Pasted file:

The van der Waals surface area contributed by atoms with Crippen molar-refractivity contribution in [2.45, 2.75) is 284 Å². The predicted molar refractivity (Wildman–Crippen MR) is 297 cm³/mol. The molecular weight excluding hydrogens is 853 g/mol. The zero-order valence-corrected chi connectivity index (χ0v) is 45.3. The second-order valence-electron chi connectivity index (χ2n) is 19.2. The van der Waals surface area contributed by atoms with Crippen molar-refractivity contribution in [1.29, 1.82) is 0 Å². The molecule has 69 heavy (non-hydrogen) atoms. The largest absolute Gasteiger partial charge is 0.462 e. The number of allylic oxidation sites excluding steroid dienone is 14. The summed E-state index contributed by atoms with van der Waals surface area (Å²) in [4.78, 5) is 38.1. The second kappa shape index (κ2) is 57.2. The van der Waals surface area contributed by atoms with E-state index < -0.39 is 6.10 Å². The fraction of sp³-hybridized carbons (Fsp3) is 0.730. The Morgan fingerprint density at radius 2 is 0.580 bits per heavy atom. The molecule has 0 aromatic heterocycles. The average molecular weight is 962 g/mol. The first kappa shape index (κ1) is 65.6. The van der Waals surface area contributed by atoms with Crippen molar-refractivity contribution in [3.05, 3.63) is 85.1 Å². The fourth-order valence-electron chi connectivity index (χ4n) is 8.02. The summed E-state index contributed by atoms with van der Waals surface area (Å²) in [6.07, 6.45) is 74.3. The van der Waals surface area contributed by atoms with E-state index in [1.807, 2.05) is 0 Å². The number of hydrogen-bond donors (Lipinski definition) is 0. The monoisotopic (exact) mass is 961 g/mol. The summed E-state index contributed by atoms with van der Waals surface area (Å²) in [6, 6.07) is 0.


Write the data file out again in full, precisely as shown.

The van der Waals surface area contributed by atoms with Crippen molar-refractivity contribution in [2.45, 2.75) is 284 Å². The predicted molar refractivity (Wildman–Crippen MR) is 297 cm³/mol. The molecular weight excluding hydrogens is 853 g/mol. The zero-order valence-corrected chi connectivity index (χ0v) is 45.3. The second-order valence-electron chi connectivity index (χ2n) is 19.2. The van der Waals surface area contributed by atoms with Crippen molar-refractivity contribution in [1.29, 1.82) is 0 Å². The molecule has 69 heavy (non-hydrogen) atoms. The largest absolute Gasteiger partial charge is 0.462 e. The number of allylic oxidation sites excluding steroid dienone is 14. The summed E-state index contributed by atoms with van der Waals surface area (Å²) in [4.78, 5) is 38.1. The second kappa shape index (κ2) is 57.2. The van der Waals surface area contributed by atoms with E-state index < -0.39 is 6.10 Å². The fraction of sp³-hybridized carbons (Fsp3) is 0.730. The Morgan fingerprint density at radius 2 is 0.580 bits per heavy atom. The molecule has 0 aromatic heterocycles. The average molecular weight is 962 g/mol. The first kappa shape index (κ1) is 65.6. The van der Waals surface area contributed by atoms with Crippen molar-refractivity contribution in [3.05, 3.63) is 85.1 Å². The fourth-order valence-electron chi connectivity index (χ4n) is 8.02. The summed E-state index contributed by atoms with van der Waals surface area (Å²) in [6.07, 6.45) is 74.3. The van der Waals surface area contributed by atoms with E-state index in [1.807, 2.05) is 0 Å². The number of hydrogen-bond donors (Lipinski definition) is 0. The monoisotopic (exact) mass is 961 g/mol. The summed E-state index contributed by atoms with van der Waals surface area (Å²) in [6, 6.07) is 0.